Established to educate and encourage Texans to recognize and utilize our lovely, valuable native plants in personal and public gardens, many communities in Texas sponsor events promoting the use of native plants during this week of native plant love.

Plateau goldeneye (Viguiera dentata)

 

Native plants are valuable for many reasons:  they’re easy to grow and maintain, and require less irrigation; they feed and protect native fauna; they’re key to biological diversity, and vital for a healthy environment.

Shrubby blue sage (Salvia ballotiflora)

 

Plants can be native to a wide geographical area–like the whole of North America–or specific to a small, confined eco-system–like the area in which you live.

Texas Craglily (Echeandia texensis)

 

Natives belong where you live, whether you’re in Texas or some other fabulous place.

Turkscap (Malvaviscus arboreus var. drummondii) and White tropical sage (Salvia coccinea)

Gregg’s mistflower (Conoclinium greggii)

 

Do we need to practice purity in our gardening aesthetics and utilize only natives in our gardens? Well, it would be nice if we planted all natives, all the time, but for many gardeners, that’s simply not possible because native plants aren’t always as commercially available as non-native plants.  And it’s true that there are many non-native, well-adapted plants which enrich our gardens and beautify our world; it’s perfectly fine to garden with both natives and non-natives.

Red tropical sage (Salvia coccinea) paired with non-native, potted Yucca filamentosa ‘Golden Sword’

But when you plant natives in your garden, you help define the place you live. What grows for me here in urban Austin, Texas doesn’t work–or may not fit–for gardeners in Chicago, Illinois,  Eugene, Oregon, or Bangor, Maine.  What grows here, doesn’t necessarily grow there; plant diversity makes the world go ’round.  All regions enjoy unique botanical flavor and that should be appreciated–and practiced–by those who’re driven to create gardens.

Blue mistflower (Conoclinium coelestinum)

 

Plant natives in your garden for ease and practicality.

Rock rose (Pavonia lasiopetala)

 

Plant natives to protect and nurture wildlife.

Migrating Monarch (Danaus plexippus) nectaring on Turkscap

 

Plant natives for seasonal interest and to elicit a sense of place.

White mistflower (Ageratina havanensis)

 

Especially in urban areas, the use of native plants helps restore wildlife habitat and regional character.

Migrating Monarch on Plateau goldeneye

 

Flowers in the city are like lipstick on a woman–it just makes you look better to have a little color.  Lady Bird Johnson

Plateau goldeneye

 

For more information about Texas Native Plant Week, check out these links:

Lady Bird Johnson Wildflower Center

Native Plants of Texas

Frostweed (Verbesina virginica)

 

Today I’m also linking with Carol of May Dreams Gardens for Garden Bloggers’ Bloom Day.  Check out flowers from all over the world, honoring all things blooming–native or otherwise.

Wild blue aster (Symphyotrichum oblongifolium)

What A Month!: Wildlife Wednesday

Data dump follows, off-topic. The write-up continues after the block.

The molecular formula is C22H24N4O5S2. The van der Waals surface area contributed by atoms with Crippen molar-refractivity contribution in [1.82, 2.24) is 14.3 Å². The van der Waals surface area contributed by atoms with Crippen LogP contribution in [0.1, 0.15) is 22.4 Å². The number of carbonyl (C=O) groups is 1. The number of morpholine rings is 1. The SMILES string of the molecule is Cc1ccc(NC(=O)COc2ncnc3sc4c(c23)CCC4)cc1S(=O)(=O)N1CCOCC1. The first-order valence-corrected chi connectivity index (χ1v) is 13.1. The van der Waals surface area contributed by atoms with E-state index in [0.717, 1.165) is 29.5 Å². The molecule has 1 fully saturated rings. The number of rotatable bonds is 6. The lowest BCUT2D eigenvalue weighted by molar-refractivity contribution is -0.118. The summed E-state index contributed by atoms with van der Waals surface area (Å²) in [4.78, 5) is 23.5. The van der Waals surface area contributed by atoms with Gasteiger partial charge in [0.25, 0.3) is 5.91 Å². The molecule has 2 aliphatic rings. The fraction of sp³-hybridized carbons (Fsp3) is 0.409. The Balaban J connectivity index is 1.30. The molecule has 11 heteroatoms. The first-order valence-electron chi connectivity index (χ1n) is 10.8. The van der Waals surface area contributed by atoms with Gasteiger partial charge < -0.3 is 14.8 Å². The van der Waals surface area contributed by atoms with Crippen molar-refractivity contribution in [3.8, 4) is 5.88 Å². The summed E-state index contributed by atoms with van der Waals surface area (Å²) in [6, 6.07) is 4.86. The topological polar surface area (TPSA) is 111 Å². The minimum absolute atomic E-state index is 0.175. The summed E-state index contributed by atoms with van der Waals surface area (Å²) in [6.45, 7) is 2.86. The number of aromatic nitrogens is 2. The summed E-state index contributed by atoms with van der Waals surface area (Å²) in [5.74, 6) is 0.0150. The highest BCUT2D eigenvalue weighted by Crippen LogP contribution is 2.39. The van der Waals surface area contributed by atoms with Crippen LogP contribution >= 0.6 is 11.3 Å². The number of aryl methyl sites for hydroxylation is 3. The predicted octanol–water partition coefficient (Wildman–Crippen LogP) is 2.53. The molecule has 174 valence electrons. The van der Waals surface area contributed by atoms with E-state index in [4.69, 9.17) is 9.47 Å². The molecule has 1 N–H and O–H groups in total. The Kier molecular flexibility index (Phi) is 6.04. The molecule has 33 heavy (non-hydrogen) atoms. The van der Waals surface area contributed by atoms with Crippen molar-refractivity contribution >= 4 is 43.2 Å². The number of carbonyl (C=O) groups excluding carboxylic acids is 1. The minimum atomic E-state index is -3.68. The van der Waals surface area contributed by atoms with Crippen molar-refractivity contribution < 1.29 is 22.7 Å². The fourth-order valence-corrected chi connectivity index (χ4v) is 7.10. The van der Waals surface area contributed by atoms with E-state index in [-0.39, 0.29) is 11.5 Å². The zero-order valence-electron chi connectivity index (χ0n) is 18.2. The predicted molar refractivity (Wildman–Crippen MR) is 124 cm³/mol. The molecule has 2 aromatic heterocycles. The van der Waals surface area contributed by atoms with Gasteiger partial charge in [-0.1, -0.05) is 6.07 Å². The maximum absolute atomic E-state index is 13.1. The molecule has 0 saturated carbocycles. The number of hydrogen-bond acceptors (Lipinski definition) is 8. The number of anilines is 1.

Welcome to Wildlife Wednesday, a monthly appreciation of wildlife in the garden, in the neighborhood, or in the wider world that you inhabit   For me, this was a busy and distracted month, but not necessarily an engaged month of chronicling wildlife goings-on.  I enjoyed observing the critters in my midst, but somehow, didn’t catch photos of wildlife doings. Some eclipse-viewing (it was truly awesome!), some time-spending with my traveling son (that was awesome, too!), and some helping said son prepare for settling half-way around the world, all took precedence  over any full-throated wildlife watching.

Oh yeah, there was also an unwelcome and destructive guest:  Harvey.

Mid-summer mornings were graced with a birdsong that I didn’t recognize.  Cheery, chirpy and with some variation, I rarely saw the bird–except when high in a tree or winging away from my sight in a flutter of feathers, I couldn’t quite match the bird with the daily serenade. Eventually though, I spotted this pretty visiting the pond.

A new bird to my garden, once I identified it, I also identified its song.  This is a Western Kingbird, Tyrannus verticalis.   I’ve seen these birds in other parts of Austin, notably at the parking lot trees of the HEB grocery store where I usually shop, but don’t recall ever having one visit my garden or neighborhood.  It seems that a pair nested in the neighbor’s tree for the summer and that they popped over to my garden to enjoy the water sources.

I’d typically hear their song in the mornings.  After identifying the bird, I learned that song I heard most often was the Kingbird’s morning song.  I also realized that I didn’t hear that song later in the day, even when the birds were around.   I witnessed their acrobatic flight, swooping through the tree tops, as they dined on insects in the late day summer sun. Western Kingbirds are large flycatchers who breed here in Central Texas and throughout much of western North America and winter in Mexico.

I don’t know if it was only the male, or female, or both, who visited–they share similar coloring and markings. The Western Kingbird is a darned cute bird!

By mid-August, the birds had apparently left the area, migrating to Mexico and the Pacific Coast side of Central America for their winter digs. I enjoyed their visits and have missed their morning calls; I hope they return next summer.